The soldier seemed satisfied with the effect his petty cruelty had on Roma, gave her a mean grin, and then followed his officers inside.  

    Roma turned toward home and started walking as quickly as Liliane’s short legs would allow.  

    She was halfway home before she realized the armbands he held were a different style than Arthur’s.  She stopped, ignoring Liliane’s questions, and closed her eyes and breathed a long sigh of relief.  “Oh, Arthur, please come home to me.”

Tuesday, September 13, 2022

Simplicity 1800: Amazing FitPattern Line - Slim, Standard, or Curvy shape?

 I came across the new (to me) AmazingFit Collection from Simplicity, and this dress caught my eye:

I also liked that on their online site, Simplicity showed the dress both on a skinny model (on the pattern envelope) and also on a more normal-sized model and I thought it looked good on both of them:

Kivi liked the pattern too, both for the cool neckline, and for the pockets, and she approved a lovely light-weight batik I had in my stash from a failed closet ceiling covering experiment.  

I hated, HATED the fabric in the ceiling of my closet.

But, even thought the fabric failed to please me when it covered the ceiling of my fiber closet, it WAS a gorgeous fabric:

So, onward.  It's an unusual pattern in that it provided 4 different bodice pieces, for women with B, C, D, or DD busts.  It also gave very clear instructions on how to pick. Measure the bust as usual, and also high bust (the torso above the breasts, basically in the armpits). If the bust was 1-2" bigger than the upper bust, then use bodice B. If 2-3" bigger, then bodice C, and so on.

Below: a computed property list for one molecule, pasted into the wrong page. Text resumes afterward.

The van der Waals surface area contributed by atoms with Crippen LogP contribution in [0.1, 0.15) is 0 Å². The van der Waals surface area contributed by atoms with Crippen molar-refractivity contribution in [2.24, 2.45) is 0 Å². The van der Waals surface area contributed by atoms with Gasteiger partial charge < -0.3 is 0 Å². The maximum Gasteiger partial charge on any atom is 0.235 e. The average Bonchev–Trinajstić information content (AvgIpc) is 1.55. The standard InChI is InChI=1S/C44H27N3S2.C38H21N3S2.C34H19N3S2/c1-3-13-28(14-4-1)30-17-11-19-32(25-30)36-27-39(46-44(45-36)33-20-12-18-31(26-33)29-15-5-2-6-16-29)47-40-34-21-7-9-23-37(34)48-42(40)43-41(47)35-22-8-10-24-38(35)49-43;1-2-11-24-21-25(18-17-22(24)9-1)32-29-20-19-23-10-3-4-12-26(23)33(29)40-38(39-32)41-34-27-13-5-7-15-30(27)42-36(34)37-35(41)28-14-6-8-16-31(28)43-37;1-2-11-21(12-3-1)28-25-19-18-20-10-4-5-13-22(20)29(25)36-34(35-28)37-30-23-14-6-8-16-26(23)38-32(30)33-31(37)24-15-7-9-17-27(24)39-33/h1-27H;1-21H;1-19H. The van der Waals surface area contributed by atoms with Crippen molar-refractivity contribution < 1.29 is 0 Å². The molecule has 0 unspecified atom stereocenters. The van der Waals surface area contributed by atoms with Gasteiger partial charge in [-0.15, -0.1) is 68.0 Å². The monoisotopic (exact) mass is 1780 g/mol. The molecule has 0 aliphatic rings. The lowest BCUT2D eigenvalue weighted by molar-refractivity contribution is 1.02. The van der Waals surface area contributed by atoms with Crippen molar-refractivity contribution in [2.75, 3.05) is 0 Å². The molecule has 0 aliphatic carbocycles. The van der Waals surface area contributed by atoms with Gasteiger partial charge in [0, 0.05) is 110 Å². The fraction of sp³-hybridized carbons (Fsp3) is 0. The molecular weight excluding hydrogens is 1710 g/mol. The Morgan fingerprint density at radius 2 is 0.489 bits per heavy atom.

But it ALSO gave three different skirt back pieces, for a slim, average or curvy fit.  From the pattern envelope, it gave me finished garment measurements, but that just showed that the slim fit was 1/2" smaller than the average fit, and the curvy was 1/2" bigger than the average version.  The difference in circumference is fairly subtle; who's going to notice 1/2 - 1" difference in a skirt with more than 10" of ease. (I.e., the skirt is supposed to be 10" bigger around than the woman's hips.) I noticed one other thing - the curvy version had two darts on either side of the back zipper, whereas the average and slim had only one.  

But it gave ZERO guidance how to choose.  The fact that the curvy skirt had two darts instead of one, suggested it was for women with a bigger than average difference between hips and waist, but ... the lack of guidance felt like an oversight. Was it to fit differently? Or was it personal preference? Or was the skirt itself more or less full (no - I later verified that the skirts were the same circumference at the hem).

Turns out, it was an oversight.

I did some online research and I wasn't the only person befuddled by the omission, so I contacted Simplicity's customer service, and we managed to talk past each other for awhile. They kept telling me to refer to the pattern envelope and the sizing there, and I kept trying to reword my query so they'd understand and not jump to the wrong conclusion, and while that was happening, I posted about it on a sewing forum, and someone THERE found a discussion thread on a different sewing forum, and YES WE STRUCK GOLD.

In other AmazingFit patterns, the following blurb appeared: